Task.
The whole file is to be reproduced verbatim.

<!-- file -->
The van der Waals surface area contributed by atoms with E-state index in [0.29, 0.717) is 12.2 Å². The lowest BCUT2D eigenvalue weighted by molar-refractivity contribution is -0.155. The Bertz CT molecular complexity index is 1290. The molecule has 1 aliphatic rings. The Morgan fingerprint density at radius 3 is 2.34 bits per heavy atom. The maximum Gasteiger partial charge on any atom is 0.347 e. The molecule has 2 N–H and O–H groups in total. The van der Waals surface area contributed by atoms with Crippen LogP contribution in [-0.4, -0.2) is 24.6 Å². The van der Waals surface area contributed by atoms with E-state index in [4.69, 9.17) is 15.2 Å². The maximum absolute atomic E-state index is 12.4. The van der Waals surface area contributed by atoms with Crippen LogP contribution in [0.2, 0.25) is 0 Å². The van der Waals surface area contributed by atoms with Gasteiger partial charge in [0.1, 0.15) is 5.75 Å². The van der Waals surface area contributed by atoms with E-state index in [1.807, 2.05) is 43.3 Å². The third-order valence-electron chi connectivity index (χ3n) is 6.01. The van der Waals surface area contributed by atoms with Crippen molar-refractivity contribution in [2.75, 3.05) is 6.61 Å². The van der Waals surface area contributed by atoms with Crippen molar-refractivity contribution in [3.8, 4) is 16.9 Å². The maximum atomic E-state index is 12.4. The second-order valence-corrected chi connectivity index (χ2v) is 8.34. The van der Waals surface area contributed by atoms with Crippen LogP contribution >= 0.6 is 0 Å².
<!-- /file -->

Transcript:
The van der Waals surface area contributed by atoms with E-state index in [0.29, 0.717) is 12.2 Å². The lowest BCUT2D eigenvalue weighted by molar-refractivity contribution is -0.155. The Bertz CT molecular complexity index is 1290. The molecule has 1 aliphatic rings. The Morgan fingerprint density at radius 3 is 2.34 bits per heavy atom. The maximum Gasteiger partial charge on any atom is 0.347 e. The molecule has 2 N–H and O–H groups in total. The van der Waals surface area contributed by atoms with Crippen LogP contribution in [-0.4, -0.2) is 24.6 Å². The van der Waals surface area contributed by atoms with E-state index in [4.69, 9.17) is 15.2 Å². The maximum absolute atomic E-state index is 12.4. The van der Waals surface area contributed by atoms with Crippen LogP contribution in [0.2, 0.25) is 0 Å². The van der Waals surface area contributed by atoms with Gasteiger partial charge in [0.1, 0.15) is 5.75 Å². The van der Waals surface area contributed by atoms with E-state index in [1.807, 2.05) is 43.3 Å². The third-order valence-electron chi connectivity index (χ3n) is 6.01. The van der Waals surface area contributed by atoms with Crippen molar-refractivity contribution in [2.75, 3.05) is 6.61 Å². The van der Waals surface area contributed by atoms with Crippen molar-refractivity contribution in [3.8, 4) is 16.9 Å². The maximum atomic E-state index is 12.4. The second-order valence-corrected chi connectivity index (χ2v) is 8.34. The van der Waals surface area contributed by atoms with Crippen LogP contribution >= 0.6 is 0 Å².